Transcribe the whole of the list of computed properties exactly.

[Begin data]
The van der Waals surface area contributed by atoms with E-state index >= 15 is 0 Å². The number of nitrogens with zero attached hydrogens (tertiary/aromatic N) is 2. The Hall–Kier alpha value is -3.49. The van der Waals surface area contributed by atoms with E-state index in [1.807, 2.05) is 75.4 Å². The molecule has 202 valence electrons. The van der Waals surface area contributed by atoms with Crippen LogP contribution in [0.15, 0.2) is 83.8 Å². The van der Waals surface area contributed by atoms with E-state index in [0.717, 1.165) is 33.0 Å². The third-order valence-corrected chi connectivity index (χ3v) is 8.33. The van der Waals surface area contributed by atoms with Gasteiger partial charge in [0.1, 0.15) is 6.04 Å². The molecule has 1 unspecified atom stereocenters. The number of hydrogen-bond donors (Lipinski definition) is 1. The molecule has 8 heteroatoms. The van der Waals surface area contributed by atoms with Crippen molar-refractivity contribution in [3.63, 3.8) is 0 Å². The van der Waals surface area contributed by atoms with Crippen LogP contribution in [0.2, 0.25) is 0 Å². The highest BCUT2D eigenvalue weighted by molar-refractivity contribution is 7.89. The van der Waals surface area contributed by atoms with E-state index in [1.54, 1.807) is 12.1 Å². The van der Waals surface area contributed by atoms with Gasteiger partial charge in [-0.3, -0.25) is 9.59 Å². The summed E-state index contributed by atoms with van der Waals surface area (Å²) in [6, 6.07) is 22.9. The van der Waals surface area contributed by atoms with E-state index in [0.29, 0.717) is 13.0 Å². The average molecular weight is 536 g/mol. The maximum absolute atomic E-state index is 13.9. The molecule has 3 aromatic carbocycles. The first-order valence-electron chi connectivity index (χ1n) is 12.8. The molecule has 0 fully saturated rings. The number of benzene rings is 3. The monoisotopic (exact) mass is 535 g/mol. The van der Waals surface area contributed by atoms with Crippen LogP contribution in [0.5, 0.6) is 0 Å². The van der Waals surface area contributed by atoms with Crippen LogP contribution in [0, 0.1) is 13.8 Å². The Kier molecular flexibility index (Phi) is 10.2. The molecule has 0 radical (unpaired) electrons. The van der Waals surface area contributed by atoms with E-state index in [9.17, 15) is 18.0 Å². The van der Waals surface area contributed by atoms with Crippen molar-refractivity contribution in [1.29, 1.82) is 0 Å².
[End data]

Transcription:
The van der Waals surface area contributed by atoms with E-state index >= 15 is 0 Å². The number of nitrogens with zero attached hydrogens (tertiary/aromatic N) is 2. The Hall–Kier alpha value is -3.49. The van der Waals surface area contributed by atoms with E-state index in [1.807, 2.05) is 75.4 Å². The molecule has 202 valence electrons. The van der Waals surface area contributed by atoms with Crippen LogP contribution in [0.15, 0.2) is 83.8 Å². The van der Waals surface area contributed by atoms with E-state index in [0.717, 1.165) is 33.0 Å². The third-order valence-corrected chi connectivity index (χ3v) is 8.33. The van der Waals surface area contributed by atoms with Gasteiger partial charge in [0.1, 0.15) is 6.04 Å². The molecule has 1 unspecified atom stereocenters. The number of hydrogen-bond donors (Lipinski definition) is 1. The molecule has 8 heteroatoms. The van der Waals surface area contributed by atoms with Crippen molar-refractivity contribution in [3.63, 3.8) is 0 Å². The van der Waals surface area contributed by atoms with Crippen LogP contribution in [0.2, 0.25) is 0 Å². The highest BCUT2D eigenvalue weighted by molar-refractivity contribution is 7.89. The van der Waals surface area contributed by atoms with E-state index in [1.54, 1.807) is 12.1 Å². The van der Waals surface area contributed by atoms with Gasteiger partial charge in [-0.3, -0.25) is 9.59 Å². The summed E-state index contributed by atoms with van der Waals surface area (Å²) in [6, 6.07) is 22.9. The van der Waals surface area contributed by atoms with E-state index in [0.29, 0.717) is 13.0 Å². The average molecular weight is 536 g/mol. The maximum absolute atomic E-state index is 13.9. The molecule has 3 aromatic carbocycles. The first-order valence-electron chi connectivity index (χ1n) is 12.8. The molecule has 0 fully saturated rings. The number of benzene rings is 3. The monoisotopic (exact) mass is 535 g/mol. The van der Waals surface area contributed by atoms with Crippen LogP contribution in [0.5, 0.6) is 0 Å². The van der Waals surface area contributed by atoms with Crippen LogP contribution in [0, 0.1) is 13.8 Å². The Kier molecular flexibility index (Phi) is 10.2. The molecule has 0 radical (unpaired) electrons. The van der Waals surface area contributed by atoms with E-state index in [9.17, 15) is 18.0 Å². The van der Waals surface area contributed by atoms with Crippen molar-refractivity contribution in [1.29, 1.82) is 0 Å².